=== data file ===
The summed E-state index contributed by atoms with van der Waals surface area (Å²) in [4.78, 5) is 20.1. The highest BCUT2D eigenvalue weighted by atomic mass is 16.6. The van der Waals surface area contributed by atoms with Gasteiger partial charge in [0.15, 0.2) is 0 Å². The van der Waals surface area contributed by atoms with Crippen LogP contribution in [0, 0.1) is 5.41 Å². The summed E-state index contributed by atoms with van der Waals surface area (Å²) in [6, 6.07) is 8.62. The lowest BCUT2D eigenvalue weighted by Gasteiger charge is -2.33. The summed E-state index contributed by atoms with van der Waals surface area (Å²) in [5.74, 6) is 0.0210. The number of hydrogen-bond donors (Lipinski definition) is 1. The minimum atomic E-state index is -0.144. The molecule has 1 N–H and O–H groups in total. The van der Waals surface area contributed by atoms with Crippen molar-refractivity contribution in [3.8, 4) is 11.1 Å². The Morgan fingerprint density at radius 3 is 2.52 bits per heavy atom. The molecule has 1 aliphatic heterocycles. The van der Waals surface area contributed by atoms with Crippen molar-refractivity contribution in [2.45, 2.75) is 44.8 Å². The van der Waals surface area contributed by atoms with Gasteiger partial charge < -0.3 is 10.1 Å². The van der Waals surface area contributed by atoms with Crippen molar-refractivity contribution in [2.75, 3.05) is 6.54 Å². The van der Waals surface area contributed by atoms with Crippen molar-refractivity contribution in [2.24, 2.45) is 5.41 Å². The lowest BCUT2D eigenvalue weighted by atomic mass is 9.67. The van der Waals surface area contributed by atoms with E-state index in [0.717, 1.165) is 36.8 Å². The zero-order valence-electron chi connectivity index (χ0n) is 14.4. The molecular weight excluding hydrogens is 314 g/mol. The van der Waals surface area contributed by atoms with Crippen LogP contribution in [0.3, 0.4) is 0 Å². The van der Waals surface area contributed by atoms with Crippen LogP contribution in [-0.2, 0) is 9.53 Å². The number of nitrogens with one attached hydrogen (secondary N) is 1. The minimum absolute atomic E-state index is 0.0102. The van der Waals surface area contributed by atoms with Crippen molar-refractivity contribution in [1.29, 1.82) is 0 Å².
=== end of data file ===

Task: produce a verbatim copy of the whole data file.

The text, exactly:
The summed E-state index contributed by atoms with van der Waals surface area (Å²) in [4.78, 5) is 20.1. The highest BCUT2D eigenvalue weighted by atomic mass is 16.6. The van der Waals surface area contributed by atoms with Gasteiger partial charge in [0.15, 0.2) is 0 Å². The van der Waals surface area contributed by atoms with Crippen LogP contribution in [0, 0.1) is 5.41 Å². The summed E-state index contributed by atoms with van der Waals surface area (Å²) in [6, 6.07) is 8.62. The lowest BCUT2D eigenvalue weighted by Gasteiger charge is -2.33. The summed E-state index contributed by atoms with van der Waals surface area (Å²) in [5.74, 6) is 0.0210. The number of hydrogen-bond donors (Lipinski definition) is 1. The minimum atomic E-state index is -0.144. The molecule has 1 N–H and O–H groups in total. The van der Waals surface area contributed by atoms with Crippen molar-refractivity contribution in [3.8, 4) is 11.1 Å². The Morgan fingerprint density at radius 3 is 2.52 bits per heavy atom. The molecule has 1 aliphatic heterocycles. The van der Waals surface area contributed by atoms with Crippen molar-refractivity contribution in [2.45, 2.75) is 44.8 Å². The van der Waals surface area contributed by atoms with Gasteiger partial charge < -0.3 is 10.1 Å². The van der Waals surface area contributed by atoms with Crippen molar-refractivity contribution in [2.75, 3.05) is 6.54 Å². The van der Waals surface area contributed by atoms with Crippen molar-refractivity contribution in [2.24, 2.45) is 5.41 Å². The lowest BCUT2D eigenvalue weighted by atomic mass is 9.67. The van der Waals surface area contributed by atoms with E-state index in [0.717, 1.165) is 36.8 Å². The zero-order valence-electron chi connectivity index (χ0n) is 14.4. The molecular weight excluding hydrogens is 314 g/mol. The van der Waals surface area contributed by atoms with Crippen LogP contribution in [0.3, 0.4) is 0 Å². The van der Waals surface area contributed by atoms with Crippen LogP contribution in [-0.2, 0) is 9.53 Å². The number of nitrogens with one attached hydrogen (secondary N) is 1. The minimum absolute atomic E-state index is 0.0102. The van der Waals surface area contributed by atoms with Crippen molar-refractivity contribution in [1.29, 1.82) is 0 Å².